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Resource limitation of soil microbes in karst ecosystems

Author:
Chen, Hao, Li, Dejun, Mao, Qinggong, Xiao, Kongcao, Wang, Kelin
Source:
The Science of the total environment 2019 v.650 pp. 241-248
ISSN:
0048-9697
Subject:
climate, cropland, dolomite, ecological function, ecosystems, grasslands, karsts, land use, limestone, microbial carbon, nitrogen, phosphorus, prediction, secondary forests, shrublands, soil microorganisms, stoichiometry, China
Abstract:
Knowledge about resource limitation to soil microbes is crucial for understanding ecosystem functions and processes, and for predicting ecosystem responses to global changes as well. Karst ecosystems are widespread in the world, and play a key role in regulating the global climate, however, the patterns of and mechanisms underlying microbial resource limitation in karst ecosystems remain poorly known. Here we investigated the microbial resource limitation in a karst region, by selecting four main land-use types, i.e. cropland, grassland, shrubland and secondary forest, in areas underlain by two lithology types, i.e. dolomite and limestone, in southwest China. Ecoenzymatic stoichiometry was used as an indicator of microbial resource limitation. Overall, soil microbes in karst ecosystems were more limited by carbon and phosphorus, rather than by nitrogen. Further analyses revealed that the patterns of carbon and phosphorus limitation were different among land-use or lithology types. Microbial carbon limitation was greatest in cropland and forest but lowest in grassland, and was greater under dolomite than under limestone. Microbial phosphorus limitation decreased from secondary forest to cropland under dolomite areas, but showed no difference among ecosystem types under limestone areas, indicating that lithology controls the pattern of microbial phosphorus limitation along the post-agriculture succession. Our study describes a general pattern of microbial resource limitation in karst ecosystems, and we suggest that lithology may provide a new mechanism for explaining the variations of microbial resource limitation along the post-agriculture succession in different regions.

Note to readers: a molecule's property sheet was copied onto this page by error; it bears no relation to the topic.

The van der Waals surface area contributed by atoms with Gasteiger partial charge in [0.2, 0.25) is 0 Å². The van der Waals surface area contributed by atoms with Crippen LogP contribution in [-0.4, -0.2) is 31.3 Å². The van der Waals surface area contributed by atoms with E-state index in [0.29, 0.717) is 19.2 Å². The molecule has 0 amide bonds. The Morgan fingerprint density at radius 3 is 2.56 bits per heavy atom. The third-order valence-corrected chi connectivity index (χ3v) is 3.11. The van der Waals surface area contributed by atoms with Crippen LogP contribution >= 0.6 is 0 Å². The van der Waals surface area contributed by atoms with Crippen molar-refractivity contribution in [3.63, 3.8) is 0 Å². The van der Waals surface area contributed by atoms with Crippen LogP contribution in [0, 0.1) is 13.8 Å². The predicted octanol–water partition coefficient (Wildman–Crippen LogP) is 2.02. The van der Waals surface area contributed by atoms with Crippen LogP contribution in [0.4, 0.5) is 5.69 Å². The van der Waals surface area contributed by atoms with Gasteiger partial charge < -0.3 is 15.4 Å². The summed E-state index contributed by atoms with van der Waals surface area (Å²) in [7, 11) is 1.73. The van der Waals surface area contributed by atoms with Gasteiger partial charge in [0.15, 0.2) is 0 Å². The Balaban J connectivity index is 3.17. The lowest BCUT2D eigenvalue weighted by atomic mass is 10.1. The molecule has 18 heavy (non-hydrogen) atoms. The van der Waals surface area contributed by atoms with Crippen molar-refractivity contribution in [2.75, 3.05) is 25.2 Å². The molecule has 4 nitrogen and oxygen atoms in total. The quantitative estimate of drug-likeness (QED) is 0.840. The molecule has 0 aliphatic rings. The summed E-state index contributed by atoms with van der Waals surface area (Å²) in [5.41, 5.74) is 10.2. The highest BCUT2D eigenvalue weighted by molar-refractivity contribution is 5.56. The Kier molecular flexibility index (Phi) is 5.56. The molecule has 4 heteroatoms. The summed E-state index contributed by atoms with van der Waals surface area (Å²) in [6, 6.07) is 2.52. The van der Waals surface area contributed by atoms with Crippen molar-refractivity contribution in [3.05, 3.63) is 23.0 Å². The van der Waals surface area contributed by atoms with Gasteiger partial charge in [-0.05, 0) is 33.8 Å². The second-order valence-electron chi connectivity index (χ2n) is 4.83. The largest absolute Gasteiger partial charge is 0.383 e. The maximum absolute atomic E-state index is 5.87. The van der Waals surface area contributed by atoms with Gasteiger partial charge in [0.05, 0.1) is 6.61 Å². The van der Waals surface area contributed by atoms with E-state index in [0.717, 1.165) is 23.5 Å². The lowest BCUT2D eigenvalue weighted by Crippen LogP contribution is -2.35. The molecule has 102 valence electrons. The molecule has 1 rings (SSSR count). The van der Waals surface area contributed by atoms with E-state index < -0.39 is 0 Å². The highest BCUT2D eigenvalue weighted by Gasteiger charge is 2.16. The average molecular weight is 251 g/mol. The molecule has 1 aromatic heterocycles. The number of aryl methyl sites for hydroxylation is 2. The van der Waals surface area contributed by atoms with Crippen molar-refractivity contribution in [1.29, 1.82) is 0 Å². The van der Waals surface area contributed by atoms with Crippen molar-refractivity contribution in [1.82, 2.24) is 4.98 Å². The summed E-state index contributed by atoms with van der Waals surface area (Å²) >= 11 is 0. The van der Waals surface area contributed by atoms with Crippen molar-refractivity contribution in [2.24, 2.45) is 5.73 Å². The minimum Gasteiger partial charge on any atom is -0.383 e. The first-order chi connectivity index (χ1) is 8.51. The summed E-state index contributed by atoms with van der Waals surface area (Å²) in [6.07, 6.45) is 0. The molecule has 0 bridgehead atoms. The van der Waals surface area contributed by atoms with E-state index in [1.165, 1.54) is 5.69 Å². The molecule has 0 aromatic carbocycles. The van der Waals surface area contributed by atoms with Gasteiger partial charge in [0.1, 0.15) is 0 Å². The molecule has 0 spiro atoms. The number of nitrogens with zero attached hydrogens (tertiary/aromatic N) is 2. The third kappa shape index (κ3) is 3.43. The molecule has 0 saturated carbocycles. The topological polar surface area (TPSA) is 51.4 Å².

Agid:
6131353